A recent Washington Post-ABC News poll highlighted the paradox. Fifty-four percent of those responding view her favorably, and a significant majority give her high marks for leadership (68 percent), strong family values (65 percent), and being open and friendly (58 percent). At the same time, only 37 percent of Democrats in the poll say they would definitely vote for her for president.
New York Times TV writer Alessandra Stanley reviewed George and Laura Bush's Thursday night interview on CNN's "Larry King Live" as a desperately needed chance for a softball interview. "The standoff with North Korea over its missile tests, the war in Iraq and ever-sliding ratings in the polls have given the president little reason to celebrate. Mr. King gave the president a chance to defend his policies without risk of interruption or follow-up."
This adjective, "ever-sliding," may be what Miss Stanley wishes and hopes for, but it could not be described as accurate. Bush fans would look silly to describe Bush's poll ratings as good. But they have been creeping upward since the killing of Iraqi al-Qaeda leader Abu Musab al-Zarqawi. The PollingReport.com summary shows that several polls have him up a bit since a low point in early May:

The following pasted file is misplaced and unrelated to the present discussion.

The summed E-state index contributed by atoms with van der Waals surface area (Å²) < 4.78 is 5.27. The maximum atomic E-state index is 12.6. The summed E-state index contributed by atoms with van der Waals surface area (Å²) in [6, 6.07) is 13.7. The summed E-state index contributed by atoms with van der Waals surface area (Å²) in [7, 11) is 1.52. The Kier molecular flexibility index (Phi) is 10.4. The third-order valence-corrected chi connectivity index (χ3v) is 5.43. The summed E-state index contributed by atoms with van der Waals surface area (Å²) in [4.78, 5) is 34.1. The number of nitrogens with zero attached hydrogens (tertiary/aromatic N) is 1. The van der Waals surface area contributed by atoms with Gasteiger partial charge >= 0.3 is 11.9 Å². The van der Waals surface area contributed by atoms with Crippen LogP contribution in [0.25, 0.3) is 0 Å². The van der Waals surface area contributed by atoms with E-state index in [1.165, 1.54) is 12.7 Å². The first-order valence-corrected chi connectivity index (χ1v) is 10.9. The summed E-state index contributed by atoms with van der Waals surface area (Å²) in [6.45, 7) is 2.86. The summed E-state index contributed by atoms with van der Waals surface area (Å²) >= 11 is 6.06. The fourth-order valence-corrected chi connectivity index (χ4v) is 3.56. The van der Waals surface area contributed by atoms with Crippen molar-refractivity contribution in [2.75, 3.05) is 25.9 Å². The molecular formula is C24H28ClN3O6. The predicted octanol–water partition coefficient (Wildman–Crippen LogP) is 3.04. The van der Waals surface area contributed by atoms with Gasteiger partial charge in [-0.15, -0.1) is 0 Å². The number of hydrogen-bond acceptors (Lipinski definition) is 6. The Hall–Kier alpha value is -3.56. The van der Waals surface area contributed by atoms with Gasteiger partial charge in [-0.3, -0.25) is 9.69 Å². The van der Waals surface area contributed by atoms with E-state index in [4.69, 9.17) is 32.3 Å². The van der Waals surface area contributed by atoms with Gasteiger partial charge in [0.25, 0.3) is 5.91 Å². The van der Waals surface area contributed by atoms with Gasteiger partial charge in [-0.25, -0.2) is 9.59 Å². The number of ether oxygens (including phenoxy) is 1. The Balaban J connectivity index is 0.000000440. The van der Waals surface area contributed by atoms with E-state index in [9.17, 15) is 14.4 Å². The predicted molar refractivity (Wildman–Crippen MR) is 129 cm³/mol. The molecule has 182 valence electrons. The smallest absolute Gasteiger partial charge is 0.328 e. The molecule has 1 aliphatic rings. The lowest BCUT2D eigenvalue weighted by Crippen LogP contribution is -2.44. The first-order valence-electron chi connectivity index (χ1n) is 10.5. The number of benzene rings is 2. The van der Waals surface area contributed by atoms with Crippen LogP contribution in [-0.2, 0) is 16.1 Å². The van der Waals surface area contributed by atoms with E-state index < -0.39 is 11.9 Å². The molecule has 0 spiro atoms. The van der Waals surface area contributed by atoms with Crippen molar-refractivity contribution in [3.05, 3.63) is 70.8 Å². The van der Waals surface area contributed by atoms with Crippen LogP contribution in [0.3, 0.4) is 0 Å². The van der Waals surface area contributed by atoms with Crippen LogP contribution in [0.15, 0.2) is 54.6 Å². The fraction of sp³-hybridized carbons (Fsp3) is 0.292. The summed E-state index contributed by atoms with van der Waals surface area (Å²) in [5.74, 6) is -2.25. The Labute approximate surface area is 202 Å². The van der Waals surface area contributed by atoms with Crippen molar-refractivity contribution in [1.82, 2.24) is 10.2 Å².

In the Style section of Saturday's Washington Post, media reporter Howard Kurtz covered the slightly strange story of the Wall Street Journal editorial page criticizing the New York Times scoop on the SWIFT financial tracking system, when the Journal ran the story as well once the Times decided to publish. But the most interesting part of the story was the new poll:
In a Fox News poll released yesterday, 60 percent of those surveyed said the Times did more to help terrorist groups by publishing the information, while 27 percent said the story did more to help the public. Forty-three percent called what the newspapers did treason. Just over half said government employees were more to blame for leaking the classified information, 28 percent faulted the media for reporting it, and 17 percent said they were equally to blame.
In the past week, President Bush has visited Iraq, had his top political operative cleared of wrongdoing, and presided over the elimination of the terrorist mastermind Abu Musab Al Zarqawi. NBC’s Today show took note of this fact and the June 16 edition featured a segment on Bush’s upturn in fortunes. But if conservatives expected the media to be happy about Bush’s "good week," they were sadly mistaken. Today reporter Norah O’Donnell began her piece, which aired at 7:13AM EDT, by stating that the Bush administration hoped the current string of positive events would become more then "just a fleeting bit of good news." She also implied that the President’s trip was a political stunt:
"And the President may get the most mileage...literally and figuratively, out of his drop-in to Baghdad...with secrecy both necessary and adding dramatic effect."